Let’s open the door to foreign airlines in the USA. Let them come and start service in the USA. Allow them to run flights across our country, with better service, better fares & better competition. Give them a chance to show what a better product does to a passenger’s choice of carriers.
Our airlines here in the USA have become stagnant again. Service is non-existent domestically, unless you’re willing to fork out a healthy hunk of cash for domestic business or first, and even then, the product doesn’t match the price. While we have welfare airfares in coach, the add-ons of luggage, seat assignments & other items often pushes the fares up, sometimes to rather astounding levels. On a recent trip to Knoxville, the discounted airfare was over 500.00 round trip – NOT including the 50.00 in luggage fees, the food I had to buy prior to travel or any of the other things I required for the 7 hours by air to/from there. So while we have (in theory) lower prices in some markets, the service doesn’t match the prices overall.
Now let’s look at what an equivalent journey on Emirates has in economy: On a short 1 hour flight, cold sandwiches, candy & beverages are served. On a three hour flight, a full hot meal service is served, including appetizer, salad, meal & dessert, plus beverage services. And on a longer 6 hour journey, a full meal service, and a second hot snack service follows. And it isn’t just the ME3 doing this – it is almost all major airlines in the world offer this level of service. Price wise over the same distances – the fares match our domestic carriers, and in some cases are less.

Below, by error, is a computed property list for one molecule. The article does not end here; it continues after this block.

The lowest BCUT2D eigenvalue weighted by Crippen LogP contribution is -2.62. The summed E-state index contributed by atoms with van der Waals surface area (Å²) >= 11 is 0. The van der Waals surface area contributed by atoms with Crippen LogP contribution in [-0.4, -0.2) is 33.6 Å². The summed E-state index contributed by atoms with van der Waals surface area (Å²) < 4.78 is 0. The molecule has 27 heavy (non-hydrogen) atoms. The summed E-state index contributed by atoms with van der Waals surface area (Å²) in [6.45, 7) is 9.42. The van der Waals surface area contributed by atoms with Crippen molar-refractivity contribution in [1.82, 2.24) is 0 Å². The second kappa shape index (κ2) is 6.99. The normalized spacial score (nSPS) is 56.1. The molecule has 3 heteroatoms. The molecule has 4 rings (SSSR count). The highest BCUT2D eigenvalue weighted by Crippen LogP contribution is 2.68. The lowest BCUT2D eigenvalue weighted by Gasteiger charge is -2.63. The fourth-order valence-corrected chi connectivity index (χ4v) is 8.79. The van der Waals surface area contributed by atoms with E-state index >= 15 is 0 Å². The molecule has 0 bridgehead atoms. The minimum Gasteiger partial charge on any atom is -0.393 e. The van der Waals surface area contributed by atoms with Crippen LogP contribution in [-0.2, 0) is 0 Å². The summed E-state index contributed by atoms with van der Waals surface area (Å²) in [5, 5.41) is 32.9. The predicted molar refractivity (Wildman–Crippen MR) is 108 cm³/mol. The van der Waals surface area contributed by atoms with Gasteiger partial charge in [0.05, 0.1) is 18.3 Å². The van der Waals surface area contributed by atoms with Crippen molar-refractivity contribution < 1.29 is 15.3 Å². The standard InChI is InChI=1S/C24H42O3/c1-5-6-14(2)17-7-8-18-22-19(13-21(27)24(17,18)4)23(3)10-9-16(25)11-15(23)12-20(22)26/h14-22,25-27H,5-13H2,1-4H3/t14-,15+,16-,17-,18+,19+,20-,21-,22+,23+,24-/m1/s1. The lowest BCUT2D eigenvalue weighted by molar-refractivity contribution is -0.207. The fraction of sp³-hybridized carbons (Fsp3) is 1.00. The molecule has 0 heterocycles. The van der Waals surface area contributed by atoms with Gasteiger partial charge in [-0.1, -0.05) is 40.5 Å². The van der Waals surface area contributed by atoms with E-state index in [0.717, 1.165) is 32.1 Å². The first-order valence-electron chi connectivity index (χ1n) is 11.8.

While I don’t think we need meals on an hour flight, or even more complex services on mid-length trips, there are some serious holes in how our US carriers are operating and treating the passengers. And there is no reason for the Big Three to change, as there is no real competition from anybody providing a better network product at a price people are willing to pay. And the Big Three know this, and smile quietly to themselves about how they now hold 66% of the US domestic market to themselves. Count in Southwest Airlines, and this surges to 84% of the domestic capacity is held by four carriers. The remaining percentage, held by the ULCCs & Niche carriers, provides very little in the way of challenging the major airlines.
Back in 1984, Alfred E. Kahn, father of deregulation, was quoted as saying “There will never be a time when we will have less than 12-13 major domestic carriers in the USA.” This should be engraved on his tombstone as a reminder. And without new competition, our airline industry will remain in stasis, with no impetus to change or even invest in the passenger & product part of flying. Let the ME3 – and others – in. And let the Big Three know that they can be challenged to improve to compete.
Other “Must Read” posts by RD Sussmann:
- Shuttle Diplomacy: The Rise of American Aviation’s Backbone
- United Untied – What Happened to this Once Great Airline?
- Low Cost Carriers: The rise, fall, rise, fall, and rise again of the basic airline.
- Editorial: Delta Airlines – The Sleeping Giant Awakens
- Editorial: The New American Airlines